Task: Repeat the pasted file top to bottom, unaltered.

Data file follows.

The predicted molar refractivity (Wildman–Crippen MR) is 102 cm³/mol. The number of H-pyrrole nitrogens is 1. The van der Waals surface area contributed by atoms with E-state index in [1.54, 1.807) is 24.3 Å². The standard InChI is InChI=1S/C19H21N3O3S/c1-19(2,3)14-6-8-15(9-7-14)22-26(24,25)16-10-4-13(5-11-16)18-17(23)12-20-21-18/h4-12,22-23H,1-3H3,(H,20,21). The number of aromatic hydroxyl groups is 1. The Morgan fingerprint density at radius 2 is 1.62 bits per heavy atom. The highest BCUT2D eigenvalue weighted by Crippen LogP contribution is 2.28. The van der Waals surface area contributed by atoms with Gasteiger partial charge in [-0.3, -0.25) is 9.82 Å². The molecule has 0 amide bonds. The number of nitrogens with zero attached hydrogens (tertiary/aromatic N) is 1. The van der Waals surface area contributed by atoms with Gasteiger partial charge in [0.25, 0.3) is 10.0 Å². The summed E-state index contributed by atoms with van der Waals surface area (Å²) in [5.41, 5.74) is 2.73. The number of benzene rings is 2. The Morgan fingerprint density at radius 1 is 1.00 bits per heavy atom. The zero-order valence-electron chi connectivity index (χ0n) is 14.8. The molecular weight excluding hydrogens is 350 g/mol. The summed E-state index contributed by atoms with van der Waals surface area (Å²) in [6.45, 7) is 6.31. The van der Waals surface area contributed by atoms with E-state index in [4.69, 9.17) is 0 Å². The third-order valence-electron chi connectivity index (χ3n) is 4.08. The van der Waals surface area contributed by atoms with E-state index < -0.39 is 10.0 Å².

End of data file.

The predicted molar refractivity (Wildman–Crippen MR) is 102 cm³/mol. The number of H-pyrrole nitrogens is 1. The van der Waals surface area contributed by atoms with E-state index in [1.54, 1.807) is 24.3 Å². The standard InChI is InChI=1S/C19H21N3O3S/c1-19(2,3)14-6-8-15(9-7-14)22-26(24,25)16-10-4-13(5-11-16)18-17(23)12-20-21-18/h4-12,22-23H,1-3H3,(H,20,21). The number of aromatic hydroxyl groups is 1. The Morgan fingerprint density at radius 2 is 1.62 bits per heavy atom. The highest BCUT2D eigenvalue weighted by Crippen LogP contribution is 2.28. The van der Waals surface area contributed by atoms with Gasteiger partial charge in [-0.3, -0.25) is 9.82 Å². The molecule has 0 amide bonds. The number of nitrogens with zero attached hydrogens (tertiary/aromatic N) is 1. The van der Waals surface area contributed by atoms with Gasteiger partial charge in [0.25, 0.3) is 10.0 Å². The summed E-state index contributed by atoms with van der Waals surface area (Å²) in [5.41, 5.74) is 2.73. The number of benzene rings is 2. The Morgan fingerprint density at radius 1 is 1.00 bits per heavy atom. The zero-order valence-electron chi connectivity index (χ0n) is 14.8. The molecular weight excluding hydrogens is 350 g/mol. The summed E-state index contributed by atoms with van der Waals surface area (Å²) in [6.45, 7) is 6.31. The van der Waals surface area contributed by atoms with E-state index in [4.69, 9.17) is 0 Å². The third-order valence-electron chi connectivity index (χ3n) is 4.08. The van der Waals surface area contributed by atoms with E-state index < -0.39 is 10.0 Å².